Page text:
Effects of endothelin on the coronary vascular bed in open-chest dogs.
The goal of the present study was to evaluate the effects of endothelin, a newly discovered very potent vasoconstrictor secreted by endothelial cells, on the coronary vascular bed. For this purpose, the effects of endothelin injected intracoronarily were tested in open-chest anesthetized dogs with the circumflex coronary artery cannulated and perfused at a constant pressure of 100 mm Hg. Circumflex blood flow, transmural distribution of coronary blood flow (radioactive microspheres), circumflex coronary artery diameter (piezoelectric crystals), and circumflex luminal surface area were measured. Endothelin decreased coronary blood flow by 30% and 61% with doses of 1 and 3 micrograms, respectively. A dose of 10 micrograms was lethal. The decrease of coronary blood flow was larger in the subepicardium than in the subendocardium, which explains that the endocardial-epicardial blood flow ratio increased from 1.27 +/- 0.05 to 1.98 +/- 0.23 (p less than 0.001) with a dose of 3 micrograms endothelin. Circumflex surface area decreased by 7% (p = NS) and 20% (p less than 0.01) with doses of 1 and 3 micrograms endothelin, respectively. The action of endothelin was not modified by the concomitant alpha-adrenergic blockade, serotonergic blockade, angiotensin converting enzyme inhibition, or cyclooxygenase inhibition. We conclude that endothelin is a potent coronary vasoconstrictor with a selective effect on the subepicardium. At least part of the increase of coronary vascular resistance is due to a constriction of the large coronary arteries. Further studies are required to determine the physiopathological role of endothelin, especially in coronary vasospasm.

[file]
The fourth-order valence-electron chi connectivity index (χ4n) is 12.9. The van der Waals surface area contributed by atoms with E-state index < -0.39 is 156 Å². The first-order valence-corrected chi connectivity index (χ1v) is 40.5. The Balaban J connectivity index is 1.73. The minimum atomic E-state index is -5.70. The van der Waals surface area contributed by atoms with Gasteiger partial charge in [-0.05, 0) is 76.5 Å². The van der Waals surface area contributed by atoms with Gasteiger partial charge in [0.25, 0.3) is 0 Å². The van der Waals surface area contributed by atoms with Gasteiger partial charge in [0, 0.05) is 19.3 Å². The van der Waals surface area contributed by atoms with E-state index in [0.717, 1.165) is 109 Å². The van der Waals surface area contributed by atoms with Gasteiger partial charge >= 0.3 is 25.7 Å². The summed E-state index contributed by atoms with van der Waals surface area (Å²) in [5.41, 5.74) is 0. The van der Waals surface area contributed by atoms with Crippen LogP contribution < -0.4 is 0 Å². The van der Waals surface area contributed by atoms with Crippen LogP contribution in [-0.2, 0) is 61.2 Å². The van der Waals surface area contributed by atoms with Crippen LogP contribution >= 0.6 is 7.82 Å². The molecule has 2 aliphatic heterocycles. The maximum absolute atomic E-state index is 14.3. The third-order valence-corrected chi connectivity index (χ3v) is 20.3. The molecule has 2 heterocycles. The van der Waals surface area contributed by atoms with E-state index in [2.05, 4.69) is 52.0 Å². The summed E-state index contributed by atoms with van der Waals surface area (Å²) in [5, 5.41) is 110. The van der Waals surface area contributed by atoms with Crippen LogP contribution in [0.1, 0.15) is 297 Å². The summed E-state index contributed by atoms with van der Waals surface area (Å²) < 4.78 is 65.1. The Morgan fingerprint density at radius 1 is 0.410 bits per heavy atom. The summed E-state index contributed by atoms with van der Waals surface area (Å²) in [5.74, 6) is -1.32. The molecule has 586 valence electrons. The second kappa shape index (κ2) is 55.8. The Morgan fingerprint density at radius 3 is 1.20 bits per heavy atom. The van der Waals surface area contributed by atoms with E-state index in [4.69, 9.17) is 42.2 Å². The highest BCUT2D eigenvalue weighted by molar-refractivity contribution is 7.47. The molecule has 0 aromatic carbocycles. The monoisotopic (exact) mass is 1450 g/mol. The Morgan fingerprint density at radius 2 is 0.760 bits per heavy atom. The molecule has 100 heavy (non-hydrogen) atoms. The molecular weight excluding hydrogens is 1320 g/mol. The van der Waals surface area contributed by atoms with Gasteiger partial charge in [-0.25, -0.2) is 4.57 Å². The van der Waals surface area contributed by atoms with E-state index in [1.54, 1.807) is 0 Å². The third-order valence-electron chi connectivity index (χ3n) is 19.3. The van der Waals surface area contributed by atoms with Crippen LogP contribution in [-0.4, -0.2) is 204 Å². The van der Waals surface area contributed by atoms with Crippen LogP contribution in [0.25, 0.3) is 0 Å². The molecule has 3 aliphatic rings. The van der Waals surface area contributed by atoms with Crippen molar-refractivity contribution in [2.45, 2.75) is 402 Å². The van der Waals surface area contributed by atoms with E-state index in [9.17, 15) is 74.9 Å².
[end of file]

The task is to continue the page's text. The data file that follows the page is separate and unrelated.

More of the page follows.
- Copyright © 1989 by American Heart Association